To read how to create a beloved brand, read the following presentation:

Beloved Brands: Who are we?

At Beloved Brands, we promise that we will make your brand stronger and your brand leaders smarter. We can help you come up with your brand’s Brand Positioning, Big Idea and Brand Concept. We also can help create Brand Plans that everyone in your organization can follow and helps to focus your Marketing Execution. We provide a new way to look at Brand Management, that uses a provocative approach to align your brand to the sound fundamentals of brand management.

We will make your team of Brand Leaders smarter so they can produce exceptional work that drives stronger brand results. We offer brand training on every subject in marketing, related to strategic thinking, analytics, brand planning, positioning, creative briefs, customer marketing and marketing execution.

To contact us, email us at graham@beloved-brands.com or call us at 416-885-3911.You can also find us on Twitter @belovedbrands.

GR bio Jun 2016.001

 

10 annoying tactics that give Marketers a bad reputation

Posted on Leave a commentPosted in Beloved Brands in the Market

 

1e1d5d079e23366d1149ea834ce8102f62d562519d45930ae0c0fb1b485ffff7I’m a marketer at heart. In terms of career, it’s all I know and all I am. I claim to love everything about marketing. Well, nearly everything. Here are 10 things i despise and even more importantly I believe give us marketers a bad reputation. As Mike Ditka would say “STOP IT”.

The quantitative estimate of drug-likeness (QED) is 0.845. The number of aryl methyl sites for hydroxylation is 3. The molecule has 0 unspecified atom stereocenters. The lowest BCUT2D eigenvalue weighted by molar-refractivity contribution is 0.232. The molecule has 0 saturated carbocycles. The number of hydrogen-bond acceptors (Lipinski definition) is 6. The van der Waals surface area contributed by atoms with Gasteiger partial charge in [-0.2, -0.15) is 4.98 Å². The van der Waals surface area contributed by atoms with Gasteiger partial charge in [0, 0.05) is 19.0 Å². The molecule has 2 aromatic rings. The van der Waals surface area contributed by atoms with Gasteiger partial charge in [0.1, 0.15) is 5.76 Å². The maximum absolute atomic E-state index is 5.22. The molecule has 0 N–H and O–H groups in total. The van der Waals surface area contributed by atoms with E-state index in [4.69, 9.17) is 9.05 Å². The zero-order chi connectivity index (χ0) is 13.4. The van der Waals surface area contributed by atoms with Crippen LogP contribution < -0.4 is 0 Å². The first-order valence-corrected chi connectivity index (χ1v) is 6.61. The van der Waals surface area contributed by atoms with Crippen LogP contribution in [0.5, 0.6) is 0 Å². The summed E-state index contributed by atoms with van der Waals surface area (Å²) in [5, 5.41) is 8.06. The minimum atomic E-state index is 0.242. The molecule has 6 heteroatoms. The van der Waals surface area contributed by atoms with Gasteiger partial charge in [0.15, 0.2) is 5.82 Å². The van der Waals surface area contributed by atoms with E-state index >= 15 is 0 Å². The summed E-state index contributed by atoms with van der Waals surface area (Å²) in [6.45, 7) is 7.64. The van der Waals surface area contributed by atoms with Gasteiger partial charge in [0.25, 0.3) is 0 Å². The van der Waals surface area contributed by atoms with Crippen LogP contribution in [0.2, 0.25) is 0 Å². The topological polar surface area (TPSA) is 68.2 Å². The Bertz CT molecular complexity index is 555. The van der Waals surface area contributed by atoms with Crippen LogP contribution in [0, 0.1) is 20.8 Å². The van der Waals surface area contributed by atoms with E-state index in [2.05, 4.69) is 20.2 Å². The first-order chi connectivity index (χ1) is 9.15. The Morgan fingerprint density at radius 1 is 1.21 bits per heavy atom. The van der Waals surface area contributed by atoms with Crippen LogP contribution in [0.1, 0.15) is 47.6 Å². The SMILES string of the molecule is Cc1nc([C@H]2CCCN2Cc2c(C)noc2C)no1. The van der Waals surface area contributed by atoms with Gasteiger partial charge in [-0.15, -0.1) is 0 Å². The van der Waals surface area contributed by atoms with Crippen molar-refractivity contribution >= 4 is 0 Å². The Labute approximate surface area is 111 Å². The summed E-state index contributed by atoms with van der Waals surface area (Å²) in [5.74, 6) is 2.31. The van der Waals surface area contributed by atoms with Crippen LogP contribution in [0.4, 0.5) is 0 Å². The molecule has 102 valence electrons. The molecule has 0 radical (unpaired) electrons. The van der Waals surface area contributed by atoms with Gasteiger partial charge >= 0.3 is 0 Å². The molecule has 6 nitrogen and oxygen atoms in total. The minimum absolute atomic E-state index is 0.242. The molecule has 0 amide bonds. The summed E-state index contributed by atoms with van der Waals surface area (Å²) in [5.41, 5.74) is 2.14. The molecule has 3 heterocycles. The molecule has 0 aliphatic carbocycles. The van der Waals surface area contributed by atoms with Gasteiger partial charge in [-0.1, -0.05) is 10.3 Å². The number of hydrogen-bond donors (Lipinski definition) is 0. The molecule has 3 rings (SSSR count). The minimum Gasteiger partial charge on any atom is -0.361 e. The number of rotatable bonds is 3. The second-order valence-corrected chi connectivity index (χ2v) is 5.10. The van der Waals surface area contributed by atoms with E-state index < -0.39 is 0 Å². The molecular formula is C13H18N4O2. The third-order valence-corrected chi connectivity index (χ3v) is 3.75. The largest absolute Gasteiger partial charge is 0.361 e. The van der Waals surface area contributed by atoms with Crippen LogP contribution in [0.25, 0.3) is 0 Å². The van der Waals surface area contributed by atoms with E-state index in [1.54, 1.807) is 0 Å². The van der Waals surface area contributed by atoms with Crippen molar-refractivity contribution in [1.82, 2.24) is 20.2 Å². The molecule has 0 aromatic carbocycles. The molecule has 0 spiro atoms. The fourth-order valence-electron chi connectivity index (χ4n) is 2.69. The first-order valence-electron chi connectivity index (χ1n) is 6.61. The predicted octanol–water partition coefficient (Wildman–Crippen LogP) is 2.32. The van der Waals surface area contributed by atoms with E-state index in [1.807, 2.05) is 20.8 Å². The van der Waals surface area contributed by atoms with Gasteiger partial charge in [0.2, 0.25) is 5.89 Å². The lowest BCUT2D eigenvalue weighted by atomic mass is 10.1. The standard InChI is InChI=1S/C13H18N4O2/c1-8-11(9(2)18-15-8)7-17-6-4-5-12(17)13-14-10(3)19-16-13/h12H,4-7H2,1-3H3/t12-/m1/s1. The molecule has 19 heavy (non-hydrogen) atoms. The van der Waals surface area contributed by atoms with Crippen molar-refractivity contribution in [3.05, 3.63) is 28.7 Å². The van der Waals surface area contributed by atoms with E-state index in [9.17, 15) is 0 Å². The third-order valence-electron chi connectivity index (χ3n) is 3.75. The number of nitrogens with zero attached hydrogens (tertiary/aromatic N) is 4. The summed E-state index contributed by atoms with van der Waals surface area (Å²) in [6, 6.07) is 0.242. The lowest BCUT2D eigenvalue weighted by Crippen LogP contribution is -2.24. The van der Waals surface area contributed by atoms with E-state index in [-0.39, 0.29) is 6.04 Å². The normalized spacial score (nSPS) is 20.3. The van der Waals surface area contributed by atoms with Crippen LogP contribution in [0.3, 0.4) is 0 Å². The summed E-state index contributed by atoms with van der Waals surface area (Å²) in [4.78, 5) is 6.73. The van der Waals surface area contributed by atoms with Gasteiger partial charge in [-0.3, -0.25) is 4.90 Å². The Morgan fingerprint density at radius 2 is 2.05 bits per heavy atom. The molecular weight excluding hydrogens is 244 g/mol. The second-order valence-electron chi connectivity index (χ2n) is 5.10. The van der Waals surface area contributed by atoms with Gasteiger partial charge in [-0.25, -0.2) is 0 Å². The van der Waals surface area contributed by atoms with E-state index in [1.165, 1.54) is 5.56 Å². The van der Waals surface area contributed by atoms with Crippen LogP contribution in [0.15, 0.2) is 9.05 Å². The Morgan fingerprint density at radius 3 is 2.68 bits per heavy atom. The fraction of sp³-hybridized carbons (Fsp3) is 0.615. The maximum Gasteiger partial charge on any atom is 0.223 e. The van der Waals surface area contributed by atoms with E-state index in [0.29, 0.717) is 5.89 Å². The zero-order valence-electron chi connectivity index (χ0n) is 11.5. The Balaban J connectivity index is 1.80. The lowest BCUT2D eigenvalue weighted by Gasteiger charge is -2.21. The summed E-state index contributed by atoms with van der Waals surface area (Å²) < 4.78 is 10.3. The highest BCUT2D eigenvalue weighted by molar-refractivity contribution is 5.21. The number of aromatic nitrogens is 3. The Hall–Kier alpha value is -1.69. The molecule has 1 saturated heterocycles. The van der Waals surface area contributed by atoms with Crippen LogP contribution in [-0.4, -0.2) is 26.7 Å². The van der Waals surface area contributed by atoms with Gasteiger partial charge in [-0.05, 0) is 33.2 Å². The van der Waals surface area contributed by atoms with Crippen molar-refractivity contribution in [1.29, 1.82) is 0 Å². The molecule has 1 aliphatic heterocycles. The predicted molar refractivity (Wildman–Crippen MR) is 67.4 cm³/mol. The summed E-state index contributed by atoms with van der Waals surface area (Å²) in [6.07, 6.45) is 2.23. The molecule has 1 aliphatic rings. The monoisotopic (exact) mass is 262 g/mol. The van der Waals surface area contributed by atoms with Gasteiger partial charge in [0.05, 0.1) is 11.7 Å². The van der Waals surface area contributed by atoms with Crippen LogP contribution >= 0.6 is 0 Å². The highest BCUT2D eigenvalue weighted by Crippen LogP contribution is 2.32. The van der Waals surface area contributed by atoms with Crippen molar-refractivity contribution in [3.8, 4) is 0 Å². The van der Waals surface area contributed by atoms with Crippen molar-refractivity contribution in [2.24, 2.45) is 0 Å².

1. The price of popcorn at the Movie Theatre. At the grocery store, a single bag of Orville’s popcorn goes for 29 cents a bag. Yet at the movie theatre, it costs $5.99. I get that the movie is using popcorn to cover the overhead.  But it really is blatantly treating your consumer like a hostage. “Combos” (popcorn plus pop or candy) are even worse. At my theatre, one night while I was 9th in line, I added them up and there is zero savings. So I asked the kid at the front. And the answer the poor kid had to give was “the combos are more convenience than savings”. Wow. That just gives us a bad reputation.
  2. Freight and PDI on a New Car. If you’ve ever bought a car, you have to pay something called freight and PDI. It’s really an admin fee for shipping and preparing the car. What’s frustrating is the negotiation process in buying a car. This is just one more tool at the disposal of the sales people. I know Saturn tried the “no price negotiation” strategy and it backfired. Negotiations with so many moving parts can be a brutal experience. And many times, you start off day 1 with such a negative experience that you’re mad at the brand. Why would you want that?
  3. That’s not all, if you call now…’ Yes, telemarketing is a necessary evil of the marketing game. I’m not a fan. The worst line ever invented is “that’s not all”. That just means we’ve taken this low-cost item we’re trying to sell you and give you a second one for free.  But the rip-off is the “you just pay the shipping and handling” line. You’re likely paying an extra $8=10 in shipping and handling, where the company makes a huge profit on that amount. It’s never double the price to ship two items in the same parcel. And the handling? I wish these guys would stop preying on the defense-less consumer. These techniques make us look bad.